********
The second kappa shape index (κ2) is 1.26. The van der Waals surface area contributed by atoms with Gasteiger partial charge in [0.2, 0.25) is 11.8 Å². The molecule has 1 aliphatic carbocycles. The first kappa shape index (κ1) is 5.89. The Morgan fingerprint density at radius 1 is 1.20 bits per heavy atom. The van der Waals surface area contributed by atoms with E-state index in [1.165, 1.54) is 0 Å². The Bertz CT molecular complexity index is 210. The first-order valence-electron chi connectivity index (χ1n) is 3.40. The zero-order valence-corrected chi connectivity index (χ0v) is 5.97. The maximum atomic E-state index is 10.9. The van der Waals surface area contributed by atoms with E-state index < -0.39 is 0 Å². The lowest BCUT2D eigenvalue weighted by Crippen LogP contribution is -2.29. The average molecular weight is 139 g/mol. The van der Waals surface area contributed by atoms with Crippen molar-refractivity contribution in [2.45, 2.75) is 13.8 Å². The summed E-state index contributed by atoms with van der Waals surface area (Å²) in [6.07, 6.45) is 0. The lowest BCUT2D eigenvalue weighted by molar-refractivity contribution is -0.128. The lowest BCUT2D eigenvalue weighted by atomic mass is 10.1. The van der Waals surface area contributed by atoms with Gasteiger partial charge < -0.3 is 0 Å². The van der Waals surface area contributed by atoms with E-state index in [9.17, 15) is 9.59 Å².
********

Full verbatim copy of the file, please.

The second kappa shape index (κ2) is 1.26. The van der Waals surface area contributed by atoms with Gasteiger partial charge in [0.2, 0.25) is 11.8 Å². The molecule has 1 aliphatic carbocycles. The first kappa shape index (κ1) is 5.89. The Morgan fingerprint density at radius 1 is 1.20 bits per heavy atom. The van der Waals surface area contributed by atoms with E-state index in [1.165, 1.54) is 0 Å². The Bertz CT molecular complexity index is 210. The first-order valence-electron chi connectivity index (χ1n) is 3.40. The zero-order valence-corrected chi connectivity index (χ0v) is 5.97. The maximum atomic E-state index is 10.9. The van der Waals surface area contributed by atoms with E-state index < -0.39 is 0 Å². The lowest BCUT2D eigenvalue weighted by Crippen LogP contribution is -2.29. The average molecular weight is 139 g/mol. The van der Waals surface area contributed by atoms with Crippen molar-refractivity contribution in [2.45, 2.75) is 13.8 Å². The summed E-state index contributed by atoms with van der Waals surface area (Å²) in [6.07, 6.45) is 0. The lowest BCUT2D eigenvalue weighted by molar-refractivity contribution is -0.128. The lowest BCUT2D eigenvalue weighted by atomic mass is 10.1. The van der Waals surface area contributed by atoms with Gasteiger partial charge < -0.3 is 0 Å². The van der Waals surface area contributed by atoms with E-state index in [9.17, 15) is 9.59 Å².